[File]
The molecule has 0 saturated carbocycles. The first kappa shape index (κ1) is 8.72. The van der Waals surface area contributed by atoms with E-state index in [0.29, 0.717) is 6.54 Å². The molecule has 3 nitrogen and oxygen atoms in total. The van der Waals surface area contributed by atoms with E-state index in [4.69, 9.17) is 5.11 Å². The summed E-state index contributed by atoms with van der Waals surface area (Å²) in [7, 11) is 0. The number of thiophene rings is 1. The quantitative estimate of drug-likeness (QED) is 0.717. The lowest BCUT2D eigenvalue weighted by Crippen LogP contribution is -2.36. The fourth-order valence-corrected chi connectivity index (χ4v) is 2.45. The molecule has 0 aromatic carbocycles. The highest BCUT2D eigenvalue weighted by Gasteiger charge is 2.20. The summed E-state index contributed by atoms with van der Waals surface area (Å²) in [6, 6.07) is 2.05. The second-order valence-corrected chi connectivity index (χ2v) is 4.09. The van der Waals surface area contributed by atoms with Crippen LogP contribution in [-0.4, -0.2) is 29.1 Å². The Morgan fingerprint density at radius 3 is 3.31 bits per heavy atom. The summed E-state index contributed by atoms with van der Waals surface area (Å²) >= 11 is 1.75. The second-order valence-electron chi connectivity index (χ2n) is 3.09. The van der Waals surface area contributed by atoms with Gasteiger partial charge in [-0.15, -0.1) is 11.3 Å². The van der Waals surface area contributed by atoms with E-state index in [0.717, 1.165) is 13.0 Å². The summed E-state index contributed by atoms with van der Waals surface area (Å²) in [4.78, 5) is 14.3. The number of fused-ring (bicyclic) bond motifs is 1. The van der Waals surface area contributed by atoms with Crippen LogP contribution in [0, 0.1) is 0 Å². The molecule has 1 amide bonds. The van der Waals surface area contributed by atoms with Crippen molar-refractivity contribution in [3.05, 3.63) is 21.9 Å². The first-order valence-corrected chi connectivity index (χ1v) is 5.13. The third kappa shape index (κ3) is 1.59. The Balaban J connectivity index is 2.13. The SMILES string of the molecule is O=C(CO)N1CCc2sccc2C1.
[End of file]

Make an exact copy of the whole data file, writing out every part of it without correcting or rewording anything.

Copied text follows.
The molecule has 0 saturated carbocycles. The first kappa shape index (κ1) is 8.72. The van der Waals surface area contributed by atoms with E-state index in [0.29, 0.717) is 6.54 Å². The molecule has 3 nitrogen and oxygen atoms in total. The van der Waals surface area contributed by atoms with E-state index in [4.69, 9.17) is 5.11 Å². The summed E-state index contributed by atoms with van der Waals surface area (Å²) in [7, 11) is 0. The number of thiophene rings is 1. The quantitative estimate of drug-likeness (QED) is 0.717. The lowest BCUT2D eigenvalue weighted by Crippen LogP contribution is -2.36. The fourth-order valence-corrected chi connectivity index (χ4v) is 2.45. The molecule has 0 aromatic carbocycles. The highest BCUT2D eigenvalue weighted by Gasteiger charge is 2.20. The summed E-state index contributed by atoms with van der Waals surface area (Å²) in [6, 6.07) is 2.05. The second-order valence-corrected chi connectivity index (χ2v) is 4.09. The van der Waals surface area contributed by atoms with Crippen LogP contribution in [-0.4, -0.2) is 29.1 Å². The Morgan fingerprint density at radius 3 is 3.31 bits per heavy atom. The summed E-state index contributed by atoms with van der Waals surface area (Å²) >= 11 is 1.75. The second-order valence-electron chi connectivity index (χ2n) is 3.09. The van der Waals surface area contributed by atoms with Gasteiger partial charge in [-0.15, -0.1) is 11.3 Å². The van der Waals surface area contributed by atoms with E-state index in [0.717, 1.165) is 13.0 Å². The summed E-state index contributed by atoms with van der Waals surface area (Å²) in [4.78, 5) is 14.3. The number of fused-ring (bicyclic) bond motifs is 1. The van der Waals surface area contributed by atoms with Crippen LogP contribution in [0, 0.1) is 0 Å². The molecule has 1 amide bonds. The van der Waals surface area contributed by atoms with Crippen molar-refractivity contribution in [3.05, 3.63) is 21.9 Å². The first-order valence-corrected chi connectivity index (χ1v) is 5.13. The third kappa shape index (κ3) is 1.59. The Balaban J connectivity index is 2.13. The SMILES string of the molecule is O=C(CO)N1CCc2sccc2C1.